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Canada’s oldest Ercoupe

Story by jack croft • photos by nick wolochatiuk – first published summer 1997

Ercoupe CF-JZH

Busy going nowhere. The classic lines of Canada’s oldest flying Ercoupe on a lazy, hazy summer afternoon in the Ottawa Valley. When outside air temperatures co-operate, open canopy flying offers natural air conditioning breezes and even more personal satisfaction.

Conditions were CAVOK when I met Trevor Lyons for lunch at the Ottawa Flying Club and a flight afterward in his classic 1941 415-C Ercoupe. CF-JZH is the oldest of its type still flying in Canada. On March 20, Trevor had celebrated the 56th anniversary of his aircraft with a cake and a special flight at Uplands airport. I was looking forward to meeting him because I also have some Ercoupe history. In 1968, I took my flight training in CF-RSJ (and a Cessna 150) at Beloeil, Quebec, south of Montréal. That Ercoupe is still flying from Windsor Junction, Nova Scotia, and is owned by John Macmillan. As the famous television advertisement says, “They just keep going and going and going …” This is true, but not without a lot of TLC. I am now part owner of a 1977 Piper Cherokee 140, designed by Fred Weick, the same man who created the Ercoupe in 1937. Both airplanes are sturdy, stable, reliable, safe and easy to fly and have a docile stall, all traits characteristic of Weick’s talent.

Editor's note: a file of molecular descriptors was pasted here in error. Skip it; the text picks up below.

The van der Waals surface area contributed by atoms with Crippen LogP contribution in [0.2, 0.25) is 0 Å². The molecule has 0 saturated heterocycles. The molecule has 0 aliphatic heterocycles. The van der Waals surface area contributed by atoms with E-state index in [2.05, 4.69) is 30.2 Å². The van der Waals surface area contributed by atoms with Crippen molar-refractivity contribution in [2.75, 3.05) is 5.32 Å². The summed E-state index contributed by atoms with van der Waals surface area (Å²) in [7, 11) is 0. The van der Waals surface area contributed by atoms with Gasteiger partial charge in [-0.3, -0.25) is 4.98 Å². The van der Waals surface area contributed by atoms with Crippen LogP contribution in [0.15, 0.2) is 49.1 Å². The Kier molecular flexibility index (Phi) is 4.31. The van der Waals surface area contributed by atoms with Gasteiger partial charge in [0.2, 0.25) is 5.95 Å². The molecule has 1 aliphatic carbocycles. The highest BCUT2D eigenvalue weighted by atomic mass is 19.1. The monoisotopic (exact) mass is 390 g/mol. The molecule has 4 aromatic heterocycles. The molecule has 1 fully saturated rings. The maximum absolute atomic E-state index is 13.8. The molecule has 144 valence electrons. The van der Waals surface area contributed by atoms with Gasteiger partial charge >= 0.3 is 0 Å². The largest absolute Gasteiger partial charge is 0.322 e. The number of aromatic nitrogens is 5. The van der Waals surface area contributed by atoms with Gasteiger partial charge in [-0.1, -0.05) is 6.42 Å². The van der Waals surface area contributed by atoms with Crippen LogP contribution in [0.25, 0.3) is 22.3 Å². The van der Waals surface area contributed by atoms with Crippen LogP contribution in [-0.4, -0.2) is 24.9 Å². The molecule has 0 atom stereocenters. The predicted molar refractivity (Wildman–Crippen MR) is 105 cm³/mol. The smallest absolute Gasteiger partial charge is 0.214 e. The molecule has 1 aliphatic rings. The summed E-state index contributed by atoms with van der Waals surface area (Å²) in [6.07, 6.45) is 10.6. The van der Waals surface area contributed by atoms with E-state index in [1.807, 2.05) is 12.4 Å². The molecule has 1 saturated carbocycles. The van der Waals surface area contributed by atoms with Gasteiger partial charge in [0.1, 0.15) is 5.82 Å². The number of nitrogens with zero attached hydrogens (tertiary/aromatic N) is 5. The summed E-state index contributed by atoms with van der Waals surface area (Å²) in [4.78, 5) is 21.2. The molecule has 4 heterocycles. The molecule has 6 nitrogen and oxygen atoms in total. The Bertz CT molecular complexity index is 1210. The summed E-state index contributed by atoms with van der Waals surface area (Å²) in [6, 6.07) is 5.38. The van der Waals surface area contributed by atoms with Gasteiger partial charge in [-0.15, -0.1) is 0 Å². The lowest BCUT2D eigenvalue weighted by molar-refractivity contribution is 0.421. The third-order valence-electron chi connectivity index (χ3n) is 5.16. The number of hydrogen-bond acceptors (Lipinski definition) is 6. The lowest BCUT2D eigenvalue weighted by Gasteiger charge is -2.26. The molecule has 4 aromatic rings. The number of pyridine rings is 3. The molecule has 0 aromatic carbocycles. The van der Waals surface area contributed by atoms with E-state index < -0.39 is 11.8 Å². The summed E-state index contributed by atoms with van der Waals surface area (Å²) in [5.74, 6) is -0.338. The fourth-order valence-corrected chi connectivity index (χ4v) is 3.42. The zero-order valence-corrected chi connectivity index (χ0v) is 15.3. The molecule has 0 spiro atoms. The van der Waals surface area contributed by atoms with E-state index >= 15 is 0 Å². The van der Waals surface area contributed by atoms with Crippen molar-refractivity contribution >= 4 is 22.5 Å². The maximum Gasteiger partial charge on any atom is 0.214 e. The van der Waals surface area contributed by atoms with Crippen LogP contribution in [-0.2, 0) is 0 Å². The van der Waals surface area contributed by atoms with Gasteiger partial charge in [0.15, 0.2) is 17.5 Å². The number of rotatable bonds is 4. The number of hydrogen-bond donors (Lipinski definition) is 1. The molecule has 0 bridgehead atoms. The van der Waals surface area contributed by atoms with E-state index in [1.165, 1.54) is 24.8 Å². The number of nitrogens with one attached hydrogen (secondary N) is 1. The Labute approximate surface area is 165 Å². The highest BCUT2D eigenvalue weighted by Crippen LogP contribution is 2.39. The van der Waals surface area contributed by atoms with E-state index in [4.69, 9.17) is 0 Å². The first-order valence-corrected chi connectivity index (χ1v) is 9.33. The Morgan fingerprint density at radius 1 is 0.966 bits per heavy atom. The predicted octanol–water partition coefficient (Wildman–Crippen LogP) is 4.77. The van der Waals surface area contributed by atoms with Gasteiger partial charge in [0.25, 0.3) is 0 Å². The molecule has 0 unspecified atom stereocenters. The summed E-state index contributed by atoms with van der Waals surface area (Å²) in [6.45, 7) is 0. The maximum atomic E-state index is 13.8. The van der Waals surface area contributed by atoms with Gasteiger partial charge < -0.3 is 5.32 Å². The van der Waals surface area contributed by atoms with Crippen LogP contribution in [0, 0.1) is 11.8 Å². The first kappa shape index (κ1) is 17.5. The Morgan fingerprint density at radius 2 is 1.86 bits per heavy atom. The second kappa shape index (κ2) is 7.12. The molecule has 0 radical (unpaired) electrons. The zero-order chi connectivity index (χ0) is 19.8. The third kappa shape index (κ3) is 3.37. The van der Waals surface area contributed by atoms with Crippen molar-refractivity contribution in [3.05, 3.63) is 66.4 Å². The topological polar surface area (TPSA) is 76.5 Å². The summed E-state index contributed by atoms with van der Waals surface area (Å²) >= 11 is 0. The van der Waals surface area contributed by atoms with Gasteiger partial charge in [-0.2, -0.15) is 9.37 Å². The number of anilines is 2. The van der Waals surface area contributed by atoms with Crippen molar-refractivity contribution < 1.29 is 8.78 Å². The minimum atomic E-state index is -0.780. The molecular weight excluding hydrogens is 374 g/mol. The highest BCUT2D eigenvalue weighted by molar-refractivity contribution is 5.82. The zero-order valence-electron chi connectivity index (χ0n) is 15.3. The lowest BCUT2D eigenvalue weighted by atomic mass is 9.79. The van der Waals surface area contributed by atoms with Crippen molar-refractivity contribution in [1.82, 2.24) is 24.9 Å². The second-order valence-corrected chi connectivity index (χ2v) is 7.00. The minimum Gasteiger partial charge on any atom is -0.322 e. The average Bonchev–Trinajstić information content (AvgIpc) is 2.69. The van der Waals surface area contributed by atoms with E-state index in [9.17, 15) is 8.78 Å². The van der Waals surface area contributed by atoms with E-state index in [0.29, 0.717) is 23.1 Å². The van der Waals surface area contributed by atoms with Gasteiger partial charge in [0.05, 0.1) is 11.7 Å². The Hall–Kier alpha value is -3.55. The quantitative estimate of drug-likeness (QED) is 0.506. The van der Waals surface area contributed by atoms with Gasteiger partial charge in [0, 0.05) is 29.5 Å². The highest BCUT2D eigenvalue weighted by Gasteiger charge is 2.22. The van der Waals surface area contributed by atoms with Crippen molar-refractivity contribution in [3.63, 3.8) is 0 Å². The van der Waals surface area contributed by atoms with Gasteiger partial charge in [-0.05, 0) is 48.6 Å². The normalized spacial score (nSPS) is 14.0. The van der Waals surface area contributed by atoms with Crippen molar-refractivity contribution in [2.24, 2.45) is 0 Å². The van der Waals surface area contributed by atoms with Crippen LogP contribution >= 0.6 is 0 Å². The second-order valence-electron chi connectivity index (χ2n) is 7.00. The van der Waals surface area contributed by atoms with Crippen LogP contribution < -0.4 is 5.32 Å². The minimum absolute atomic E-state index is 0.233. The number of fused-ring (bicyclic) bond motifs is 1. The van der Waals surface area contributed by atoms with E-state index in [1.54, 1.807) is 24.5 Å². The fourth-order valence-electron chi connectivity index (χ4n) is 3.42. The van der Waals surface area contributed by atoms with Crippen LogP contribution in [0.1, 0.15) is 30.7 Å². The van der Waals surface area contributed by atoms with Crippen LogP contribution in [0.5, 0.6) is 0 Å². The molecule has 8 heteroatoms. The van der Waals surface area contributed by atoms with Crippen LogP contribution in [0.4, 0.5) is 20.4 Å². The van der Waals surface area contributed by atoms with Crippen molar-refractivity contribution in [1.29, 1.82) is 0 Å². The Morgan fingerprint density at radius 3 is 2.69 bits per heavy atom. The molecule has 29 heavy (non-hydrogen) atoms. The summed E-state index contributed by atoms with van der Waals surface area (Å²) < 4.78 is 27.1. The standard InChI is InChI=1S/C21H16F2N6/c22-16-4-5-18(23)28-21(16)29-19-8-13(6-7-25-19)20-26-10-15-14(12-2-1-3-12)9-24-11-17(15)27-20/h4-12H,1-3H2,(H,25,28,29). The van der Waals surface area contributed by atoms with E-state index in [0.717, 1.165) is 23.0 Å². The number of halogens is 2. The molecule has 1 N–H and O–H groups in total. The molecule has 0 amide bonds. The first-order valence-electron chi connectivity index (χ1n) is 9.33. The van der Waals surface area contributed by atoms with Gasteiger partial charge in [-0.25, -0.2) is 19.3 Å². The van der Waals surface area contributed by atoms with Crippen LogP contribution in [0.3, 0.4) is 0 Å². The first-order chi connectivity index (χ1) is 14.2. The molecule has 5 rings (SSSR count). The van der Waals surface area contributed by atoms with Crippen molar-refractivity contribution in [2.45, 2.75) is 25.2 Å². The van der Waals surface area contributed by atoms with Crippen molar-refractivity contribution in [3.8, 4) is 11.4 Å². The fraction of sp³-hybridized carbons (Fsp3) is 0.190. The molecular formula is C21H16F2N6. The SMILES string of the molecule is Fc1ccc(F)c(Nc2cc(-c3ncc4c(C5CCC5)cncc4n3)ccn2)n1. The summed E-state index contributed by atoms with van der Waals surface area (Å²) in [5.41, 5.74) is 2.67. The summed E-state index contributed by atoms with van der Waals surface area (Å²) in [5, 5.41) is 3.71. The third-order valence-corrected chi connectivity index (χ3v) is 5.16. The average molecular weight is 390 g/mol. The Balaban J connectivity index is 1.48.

Trevor, who is just a little older than his 1941 Ercoupe, was bitten by the flying bug in 1947 in his native England after paying 10 shillings for a sightseeing trip in an Auster. “After that flight,” he declares in a rather pleasing British accent, “I got mad keen enthusiastic to fly and began taking lessons at Exeter, in Devon, when I was 15. At that time you didn’t need a medical, didn’t need a pilot’s licence and didn’t need to attend ground school. You just showed up and gave them your money at the end of the flight. After I had 5.25 hours flying time, with 3.25 hours dual instruction in a Tiger Moth, my father decided it would be more worthwhile to get my driver’s licence and a motorcycle so I would not be pestering him to drive me all over. However, I was still desperate to fly and tried to convince my father to buy me an ex-RAF warplane. I could’ve had a Tiger Moth for no more than the cost of a motorcycle or, to go slightly up-scale, a Chipmunk. He was not sold on the idea, and my first attempt at aircraft ownership failed.”

In 1989, Trevor finally attained his dream when he purchased JZH from Derwin Hunt and Les Staples in Ottawa. The little yellow 415-C Ercoupe (converted from a 415-B) was serial number 72 with 1,450 hours airframe time. As part of the sale, the owners agreed to a six-month or 25-hour warranty on the 1948 Continental 85-hp engine, which already had 900 hours on it. In only one month, all 25 hours were flown off. The engine ran another 900-plus hours with just 50 hours on condition. In 1995, it was zero-timed, and since then another 200 hours have been added. In the prewar years of production, the Ercoupe started off with the little C-65 Continental, then stepped up to the C-75, the C-85 and, finally, the C-90. By far the vast majority–about 4,300 model 415-Cs–flew with 75-hp engines.

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